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Isaac Morley

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Isaac Morley
First Counselor to the Bishop of the Church
June 3, 1831 (1831-06-03)[1] – May 27, 1840 (1840-05-27)
Called byEdward Partridge
End reasonHonorably released at death of Edward Partridge
Leader of Sanpete Mormon Colony
In office
1849 – 1854
Personal details
Born(1786-03-11)March 11, 1786
Montague, Massachusetts, United States
DiedJune 24, 1865(1865-06-24) (aged 79)
Fairview, Utah Territory, United States
Resting placeManti Cemetery
39°16′35″N 111°37′58″W / 39.2764°N 111.6328°W / 39.2764; -111.6328 (Manti Cemetery)
Spouse(s)Lucy Gunn
Leonora Snow
Hannah Blakesley
Hannah Knight Libby
Harriet Lucinda Cox
Hannah Sibley
Nancy Anne Bache

Isaac Morley (March 11, 1786 – June 24, 1865) was an early member of the Latter Day Saint movement and a contemporary of both Joseph Smith and Brigham Young. He was one of the first converts to Smith's Church of Christ. Morley was present at many of the early events of the Latter Day Saint movement, and served as a church leader in Ohio, Missouri, and Utah Territory.

Morley was born on March 11, 1786, in Montague, Massachusetts[2] to Thomas E. Morley and Editha Morley (née Marsh). His parents were members of the Presbyterian faith. Morley served in the War of 1812 from 1812–15, holding the position of captain in the Ohio militia.[3]

In 1812, Morley married Lucy Gunn,[2] with whom he had seven children. Some years after becoming a member of the church in 1830, he practiced plural marriage, taking Leonora Snow (the older sister of Lorenzo and Eliza R. Snow) and Hannah Blakesley (also found as Blaixly or Blakeslee) as his second and third wife in 1844 in Nauvoo, Illinois. He had three children with Blakesley. His other wives included Hannah Knight Libby, Harriet Lucinda Cox, Hannah Sibley, and Nancy Anne Bache (also found as Back).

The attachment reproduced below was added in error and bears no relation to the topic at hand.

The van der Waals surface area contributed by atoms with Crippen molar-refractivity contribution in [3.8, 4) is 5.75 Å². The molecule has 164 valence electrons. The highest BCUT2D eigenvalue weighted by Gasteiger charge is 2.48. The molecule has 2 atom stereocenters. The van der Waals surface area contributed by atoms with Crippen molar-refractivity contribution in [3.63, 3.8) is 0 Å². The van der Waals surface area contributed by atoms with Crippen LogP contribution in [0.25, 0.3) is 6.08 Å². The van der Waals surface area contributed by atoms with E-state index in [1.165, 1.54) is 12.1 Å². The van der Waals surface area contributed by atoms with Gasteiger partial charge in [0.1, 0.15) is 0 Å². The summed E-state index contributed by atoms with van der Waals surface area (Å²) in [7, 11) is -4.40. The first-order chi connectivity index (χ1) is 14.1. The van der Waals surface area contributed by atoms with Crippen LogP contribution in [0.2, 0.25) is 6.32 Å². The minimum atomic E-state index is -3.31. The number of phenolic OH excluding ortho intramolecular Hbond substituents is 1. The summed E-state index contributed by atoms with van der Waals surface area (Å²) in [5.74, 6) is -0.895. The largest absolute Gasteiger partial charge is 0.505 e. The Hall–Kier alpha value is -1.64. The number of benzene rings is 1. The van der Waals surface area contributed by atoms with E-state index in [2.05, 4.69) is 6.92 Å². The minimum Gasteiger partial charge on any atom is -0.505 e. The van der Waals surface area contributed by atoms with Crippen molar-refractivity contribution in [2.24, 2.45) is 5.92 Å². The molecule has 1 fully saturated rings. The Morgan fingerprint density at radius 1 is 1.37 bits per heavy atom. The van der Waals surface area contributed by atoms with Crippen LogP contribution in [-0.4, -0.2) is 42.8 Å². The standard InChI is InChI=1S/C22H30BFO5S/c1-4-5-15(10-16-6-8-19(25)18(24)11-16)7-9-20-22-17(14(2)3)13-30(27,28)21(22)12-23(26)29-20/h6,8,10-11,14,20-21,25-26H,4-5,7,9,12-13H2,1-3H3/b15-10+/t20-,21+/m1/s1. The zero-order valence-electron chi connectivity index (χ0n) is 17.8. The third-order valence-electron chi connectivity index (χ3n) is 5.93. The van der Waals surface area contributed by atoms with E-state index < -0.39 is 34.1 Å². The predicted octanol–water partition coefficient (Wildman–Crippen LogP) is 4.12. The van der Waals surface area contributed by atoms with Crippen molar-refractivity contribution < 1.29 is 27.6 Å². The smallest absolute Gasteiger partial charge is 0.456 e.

Campbellite commune[edit]

Morley was an early settler in the Western Reserve wilderness area of northern Ohio, and created a productive farm in the region near Kirtland, Ohio.[citation needed] While in this area, he joined the reformed Baptist faith (also known as the Campbellites) under the ministry of Sidney Rigdon.[3] Morley was also the leader of a utopian group that practiced communal principals, holding goods in common for the benefit of all. Members of this group included Lyman Wight and Morley's brother-in-law Titus Billings. Eight additional families joined in 1830. The society was sometimes called the "Morley Family," as Rigdon caused a row of log houses to be built on Morley's farm, where a number of the society's members could live periodically.

Latter Day Saint movement[edit]

On November 5, 1830, Morley was baptized into the newly organized Church of Christ by Parley P. Pratt.[3] He had been introduced to the teachings of Smith when Oliver Cowdery and several other missionaries passed through Ohio. He was ordained an elder shortly after his baptism.

When the Latter Day Saints began to settle in Kirtland, Morley opened up his home to them.[3] Joseph Smith and his family lived with Isaac Morley when they first came to Kirtland. Morley later built a small house for them on his farm, where Joseph's and Emma's twins, Thaddeus and Louisa, were born and died only three hours later on April 30, 1831. Isaac's daughter, Lucy, and her elder sister kept house for Emma while she was ill.